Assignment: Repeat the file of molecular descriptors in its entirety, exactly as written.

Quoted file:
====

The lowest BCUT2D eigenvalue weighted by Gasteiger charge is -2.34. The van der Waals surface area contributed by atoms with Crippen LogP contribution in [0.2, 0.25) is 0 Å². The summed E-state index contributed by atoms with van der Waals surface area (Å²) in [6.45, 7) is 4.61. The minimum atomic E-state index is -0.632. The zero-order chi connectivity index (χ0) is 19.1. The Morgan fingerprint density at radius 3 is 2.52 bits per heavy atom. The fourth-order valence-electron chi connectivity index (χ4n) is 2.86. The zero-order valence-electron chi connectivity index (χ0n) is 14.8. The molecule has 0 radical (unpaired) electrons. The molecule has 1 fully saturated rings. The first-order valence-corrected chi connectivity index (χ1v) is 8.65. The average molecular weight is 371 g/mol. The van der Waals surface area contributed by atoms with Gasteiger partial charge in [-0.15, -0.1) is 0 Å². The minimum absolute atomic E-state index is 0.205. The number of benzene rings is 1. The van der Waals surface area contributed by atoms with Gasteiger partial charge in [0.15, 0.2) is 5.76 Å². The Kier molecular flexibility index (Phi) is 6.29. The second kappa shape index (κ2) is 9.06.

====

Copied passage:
The lowest BCUT2D eigenvalue weighted by Gasteiger charge is -2.34. The van der Waals surface area contributed by atoms with Crippen LogP contribution in [0.2, 0.25) is 0 Å². The summed E-state index contributed by atoms with van der Waals surface area (Å²) in [6.45, 7) is 4.61. The minimum atomic E-state index is -0.632. The zero-order chi connectivity index (χ0) is 19.1. The Morgan fingerprint density at radius 3 is 2.52 bits per heavy atom. The fourth-order valence-electron chi connectivity index (χ4n) is 2.86. The zero-order valence-electron chi connectivity index (χ0n) is 14.8. The molecule has 0 radical (unpaired) electrons. The molecule has 1 fully saturated rings. The first-order valence-corrected chi connectivity index (χ1v) is 8.65. The average molecular weight is 371 g/mol. The van der Waals surface area contributed by atoms with Gasteiger partial charge in [-0.15, -0.1) is 0 Å². The minimum absolute atomic E-state index is 0.205. The number of benzene rings is 1. The van der Waals surface area contributed by atoms with Gasteiger partial charge in [0.15, 0.2) is 5.76 Å². The Kier molecular flexibility index (Phi) is 6.29. The second kappa shape index (κ2) is 9.06.